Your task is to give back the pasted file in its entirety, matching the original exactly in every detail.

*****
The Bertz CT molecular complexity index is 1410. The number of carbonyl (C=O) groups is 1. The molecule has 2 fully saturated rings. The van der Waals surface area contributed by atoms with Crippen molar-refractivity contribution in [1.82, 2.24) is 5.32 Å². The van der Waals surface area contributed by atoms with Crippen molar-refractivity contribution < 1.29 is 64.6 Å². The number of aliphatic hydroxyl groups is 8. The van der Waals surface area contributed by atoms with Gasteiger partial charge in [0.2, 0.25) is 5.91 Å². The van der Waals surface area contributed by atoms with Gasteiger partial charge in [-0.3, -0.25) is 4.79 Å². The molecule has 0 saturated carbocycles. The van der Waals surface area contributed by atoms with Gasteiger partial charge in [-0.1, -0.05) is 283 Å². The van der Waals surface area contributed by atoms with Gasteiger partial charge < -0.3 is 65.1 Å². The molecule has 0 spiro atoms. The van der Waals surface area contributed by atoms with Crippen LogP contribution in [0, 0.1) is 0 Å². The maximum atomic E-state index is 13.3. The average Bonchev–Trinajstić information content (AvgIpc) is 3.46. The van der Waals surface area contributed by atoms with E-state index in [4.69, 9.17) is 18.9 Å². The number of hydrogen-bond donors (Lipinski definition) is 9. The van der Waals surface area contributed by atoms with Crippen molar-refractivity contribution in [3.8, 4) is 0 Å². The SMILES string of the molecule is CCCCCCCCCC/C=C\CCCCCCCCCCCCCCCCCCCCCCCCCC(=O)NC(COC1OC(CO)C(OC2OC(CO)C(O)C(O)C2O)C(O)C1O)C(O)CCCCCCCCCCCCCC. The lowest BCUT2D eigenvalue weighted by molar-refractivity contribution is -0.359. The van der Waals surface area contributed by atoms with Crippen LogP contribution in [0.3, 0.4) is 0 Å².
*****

The Bertz CT molecular complexity index is 1410. The number of carbonyl (C=O) groups is 1. The molecule has 2 fully saturated rings. The van der Waals surface area contributed by atoms with Crippen molar-refractivity contribution in [1.82, 2.24) is 5.32 Å². The van der Waals surface area contributed by atoms with Crippen molar-refractivity contribution < 1.29 is 64.6 Å². The number of aliphatic hydroxyl groups is 8. The van der Waals surface area contributed by atoms with Gasteiger partial charge in [0.2, 0.25) is 5.91 Å². The van der Waals surface area contributed by atoms with Gasteiger partial charge in [-0.3, -0.25) is 4.79 Å². The molecule has 0 saturated carbocycles. The van der Waals surface area contributed by atoms with Gasteiger partial charge in [-0.1, -0.05) is 283 Å². The van der Waals surface area contributed by atoms with Gasteiger partial charge < -0.3 is 65.1 Å². The molecule has 0 spiro atoms. The van der Waals surface area contributed by atoms with Crippen LogP contribution in [0, 0.1) is 0 Å². The maximum atomic E-state index is 13.3. The average Bonchev–Trinajstić information content (AvgIpc) is 3.46. The van der Waals surface area contributed by atoms with E-state index in [4.69, 9.17) is 18.9 Å². The number of hydrogen-bond donors (Lipinski definition) is 9. The van der Waals surface area contributed by atoms with Crippen molar-refractivity contribution in [3.8, 4) is 0 Å². The SMILES string of the molecule is CCCCCCCCCC/C=C\CCCCCCCCCCCCCCCCCCCCCCCCCC(=O)NC(COC1OC(CO)C(OC2OC(CO)C(O)C(O)C2O)C(O)C1O)C(O)CCCCCCCCCCCCCC. The lowest BCUT2D eigenvalue weighted by molar-refractivity contribution is -0.359. The van der Waals surface area contributed by atoms with Crippen LogP contribution in [0.3, 0.4) is 0 Å².